Monday, July 31, 2006

Where's The Defamation Part?

On 30 July 2006, Dr Chee Soon Juan and Ms Chee Siok Chin filed their affidavits for the summary judgement hearing scheduled for 3 August 2006. The affidavit presented their case against the Lees. During the May 2006 General Election, Father Minister Mentor Lee Kuan Yew and Son Prime Minister Lee Hsien Loong had sued Dr Chee and Ms Chee for defamatory remarks published in the Singapore Democratic Party newsletter.

The first part of the affidavit has this introduction:

A. Test of what is defamatory

1. In the Halsbury Laws of Singapore, the test of whether a statement is defamatory or not, the Courts must consider:

a. What meaning the words would convey to the ordinary person.

b. Whether the reasonable person would be likely to understand them in a defamatory sense.

c. The views of the community as a whole, and not just that of a limited class.

Read the article printed in the New Democrat and try to spot the defamation if you can:

The Government's Role in the NKF

In all the hand-wringing and breast-beating by the Government over the NKF issue, Singaporeans must not lose sight of one thing: Such a scandal is inevitable given the kind of secretive and non-accountable system bred by the PAP.

The Government now tries to exone-rate itself by playing the innocent and gullible party duped by greedy NKF officials.

It forgets that in April 2004, Minister Khaw Boon Wan had, in reaction to public unease about the NKF, sought to appease Singaporeans by telling them that the Ministry of Finance "would have reacted many years ago" if there was any breach of rules by the NKF.

Mr Khaw categorically endorsed the NKF's dealings and called on the charity to "continue" to remain "transparent" in its operations.

At the same time the Second Minister for Finance, Mr Lim Hng Kiang, said that the NKF had "quite a sound record" because it spends "more than 80 percent of its funds on its beneficiaries" whom we now know are not kidney patients.

Clearly, alarm bells were raised. People could see that something was wrong and they had expressed their unhappiness over the years.

And yet, the Government which had the power to do something, chose not to. Not only did it choose not to rein in NKF but it also continued to praise the charity and encouraged people to donate to it. With assurances from not one but two Ministers, the charity went on its merry way.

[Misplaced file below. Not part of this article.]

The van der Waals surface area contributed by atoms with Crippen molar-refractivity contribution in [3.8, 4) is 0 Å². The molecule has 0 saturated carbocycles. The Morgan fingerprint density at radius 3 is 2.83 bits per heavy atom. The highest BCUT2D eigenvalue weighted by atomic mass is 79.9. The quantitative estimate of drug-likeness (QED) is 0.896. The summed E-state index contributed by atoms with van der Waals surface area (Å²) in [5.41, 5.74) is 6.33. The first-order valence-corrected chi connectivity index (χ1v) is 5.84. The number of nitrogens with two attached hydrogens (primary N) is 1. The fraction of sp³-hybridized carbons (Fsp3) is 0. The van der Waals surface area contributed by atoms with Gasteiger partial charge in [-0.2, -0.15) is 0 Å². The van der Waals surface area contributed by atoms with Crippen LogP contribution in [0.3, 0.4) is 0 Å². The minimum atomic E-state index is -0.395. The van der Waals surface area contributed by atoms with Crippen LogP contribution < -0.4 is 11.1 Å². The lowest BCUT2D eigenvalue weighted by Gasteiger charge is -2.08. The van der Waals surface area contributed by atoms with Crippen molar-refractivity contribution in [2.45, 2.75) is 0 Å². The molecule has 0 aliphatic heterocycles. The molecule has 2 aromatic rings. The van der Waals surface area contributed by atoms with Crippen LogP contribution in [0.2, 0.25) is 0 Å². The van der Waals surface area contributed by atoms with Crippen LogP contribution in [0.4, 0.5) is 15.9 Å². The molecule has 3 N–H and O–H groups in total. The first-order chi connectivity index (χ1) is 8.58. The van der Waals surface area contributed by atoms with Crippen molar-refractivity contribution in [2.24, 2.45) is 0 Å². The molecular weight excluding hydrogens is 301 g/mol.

The question that is on everyone's lips is: If Mr TT Durai had not taken the legal suit, would the Government have bothered to look into the NKF records? NKF would in all likelihood have continued to operate with the Government's blessings.

The NKF fiasco is not about bad practices. It is not even about negligence on the Government's part.

It is about greed and power.

It is about the idea that the political elite must be paid top dollar, no matter how obscene those amounts are and regardless of who suffers as a result of it.

It is about a system engineered over the decades by the PAP that ensures that it and only it has access to public information and by fiat decides what is allowed and what is not.

It is about what a "democratic society, based on justice and equality" should not be.

Singaporeans must note that the NKF is not an aberration of the PAP system. It is, instead, a product of it.

To ensure that there is transparency and that Singaporeans are kept informed of matters directly affecting them and their future, the Government must:

One, disclose the breakdown of the cost of building HDB flats and the profits HDB makes.

Two, reveal where and how GIC uses our savings.

Three, disclose the salaries of the top executives of Temasek Holdings and other GLCs.

Four, declare the assets and incomes of its Ministers.

Five, reform the election system to ensure that it is free and fair.

It goes without saying that someone must be held accountable over the whole sordid NKF affair. However, real accountability starts much higher up.